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Friday, May 28, 1999Provocation defence continues to have place
Supreme court ruling: B.C. contractor who stabbed nagging wife won't have sentence increased
OTTAWA - An ancient murder defence that allows some killers to receive lighter sentences if they commit crimes of passion was given support yesterday by the Supreme Court of Canada.
The controversial defence of provocation, currently being reviewed by the federal government and potentially facing abolition, still has a place in the Criminal Code, the high court ruled.
The decision means Bert Stone, a British Columbia contractor who stabbed his nagging wife 47 times, won't see an increase in his seven-year prison sentence for the 1994 killing.
Ujjal Dosanjh, the B.C. Attorney-General, accused the Supreme Court of sidestepping the issue of sentences for spousal killings by refusing to alter Stone's sentence or to set guidelines for stiff jail terms.
"That really is a message to potential abusers and offenders that if you think somebody is nagging you, you can certainly beat them about or perhaps even kill them and then use provocation as a defence," said Mr. Dosanjh, who personally argued the province's case in the Supreme Court last year after receiving thousands of letters from outraged British Columbians.
A jury found in 1995 that Stone was provoked by Donna Stone's cruel nagging and found him guilty of manslaughter instead of murder in her death, the culmination of a bitter fight in a pickup truck.
Stone, who is out on parole, repeatedly plunged a hunting knife into his wife's chest, arms, back and hands after she fired a tirade of insults at him, including accusations that he was a lousy lover.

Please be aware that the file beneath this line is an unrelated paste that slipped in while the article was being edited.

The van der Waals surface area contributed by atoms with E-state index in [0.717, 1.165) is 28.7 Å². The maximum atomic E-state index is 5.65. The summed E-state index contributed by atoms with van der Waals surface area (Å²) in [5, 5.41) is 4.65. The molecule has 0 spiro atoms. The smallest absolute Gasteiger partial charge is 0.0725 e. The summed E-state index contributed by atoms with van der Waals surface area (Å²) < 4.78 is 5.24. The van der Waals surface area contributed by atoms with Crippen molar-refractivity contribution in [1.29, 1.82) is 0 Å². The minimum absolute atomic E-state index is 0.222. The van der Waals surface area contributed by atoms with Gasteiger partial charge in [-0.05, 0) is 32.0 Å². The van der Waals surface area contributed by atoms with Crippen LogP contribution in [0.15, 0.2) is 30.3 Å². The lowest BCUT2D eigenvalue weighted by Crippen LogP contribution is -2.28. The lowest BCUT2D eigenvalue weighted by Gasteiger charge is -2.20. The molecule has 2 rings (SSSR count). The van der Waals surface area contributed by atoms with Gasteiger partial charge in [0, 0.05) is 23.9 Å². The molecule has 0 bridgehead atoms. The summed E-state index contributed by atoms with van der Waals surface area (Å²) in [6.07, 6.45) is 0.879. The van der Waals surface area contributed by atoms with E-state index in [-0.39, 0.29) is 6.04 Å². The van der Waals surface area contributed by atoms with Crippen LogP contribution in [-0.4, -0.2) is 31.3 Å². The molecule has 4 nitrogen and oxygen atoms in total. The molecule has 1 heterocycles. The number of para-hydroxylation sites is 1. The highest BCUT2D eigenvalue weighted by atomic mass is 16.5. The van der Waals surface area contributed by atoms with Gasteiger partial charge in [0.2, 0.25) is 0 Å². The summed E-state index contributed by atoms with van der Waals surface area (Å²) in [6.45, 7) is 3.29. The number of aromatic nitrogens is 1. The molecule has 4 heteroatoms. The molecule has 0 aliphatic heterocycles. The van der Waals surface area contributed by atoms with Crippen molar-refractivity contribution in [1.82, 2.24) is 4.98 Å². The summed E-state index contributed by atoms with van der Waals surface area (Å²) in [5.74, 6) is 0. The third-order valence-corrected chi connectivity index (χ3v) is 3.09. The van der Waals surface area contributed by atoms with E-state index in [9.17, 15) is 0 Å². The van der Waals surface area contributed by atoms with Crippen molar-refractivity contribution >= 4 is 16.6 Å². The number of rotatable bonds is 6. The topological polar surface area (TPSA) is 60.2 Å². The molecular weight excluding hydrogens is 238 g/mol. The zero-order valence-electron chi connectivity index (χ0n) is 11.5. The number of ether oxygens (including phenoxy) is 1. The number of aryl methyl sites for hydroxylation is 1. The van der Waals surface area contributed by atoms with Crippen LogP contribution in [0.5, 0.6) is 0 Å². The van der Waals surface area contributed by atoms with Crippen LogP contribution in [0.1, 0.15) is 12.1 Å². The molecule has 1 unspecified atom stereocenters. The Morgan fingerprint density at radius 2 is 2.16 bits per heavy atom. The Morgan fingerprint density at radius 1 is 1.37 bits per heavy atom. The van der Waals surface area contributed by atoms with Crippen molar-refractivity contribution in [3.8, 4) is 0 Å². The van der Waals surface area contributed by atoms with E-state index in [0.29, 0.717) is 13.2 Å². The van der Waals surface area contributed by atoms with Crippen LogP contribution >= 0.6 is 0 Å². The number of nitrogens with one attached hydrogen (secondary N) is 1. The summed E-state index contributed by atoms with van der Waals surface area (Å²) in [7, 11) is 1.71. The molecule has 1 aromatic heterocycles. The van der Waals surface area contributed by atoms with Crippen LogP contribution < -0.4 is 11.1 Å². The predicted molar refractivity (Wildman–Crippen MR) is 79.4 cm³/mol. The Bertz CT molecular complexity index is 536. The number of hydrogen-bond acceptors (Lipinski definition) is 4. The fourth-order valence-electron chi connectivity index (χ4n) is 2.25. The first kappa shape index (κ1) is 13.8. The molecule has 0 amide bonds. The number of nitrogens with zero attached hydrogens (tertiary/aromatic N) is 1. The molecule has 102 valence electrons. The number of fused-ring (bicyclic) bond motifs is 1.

A 108-year-old Criminal Code provision stipulates that an intentional killing can be reduced to manslaughter if the accused proves the crime was committed "in the heat of passion."
"Historically, this limited defence was meant to guard against the unfair application of the death penalty," said Justice Michele Bastarache, writing for the unanimous court.
"Even though the death penalty is no longer used as a punishment for murder, there is continued need for the limited defence of provocation."
The court said allowances should be made for provoked killers because of the stiff penalty of life imprisonment for first- and second-degree murder. Manslaughter, on the other hand, carries no minimum prison term.
The judges, who normally do not get involved in sentencing, also concluded it is not up to the Supreme Court to second-guess the trial judge who handed down a sentence in the mid-range for manslaughter.
Sue Barclay, a spokeswoman for Anne McLellan, the Justice Minister, said the ruling will be taken into account in a federal overhaul of the provocation defence.
Legislation is expected next fall and possible options range from abolition to making the defence unavailable in cases of spousal killings.
Critics say the defence has no place in modern-day law, but supporters argue that allowances should be made for human frailty.
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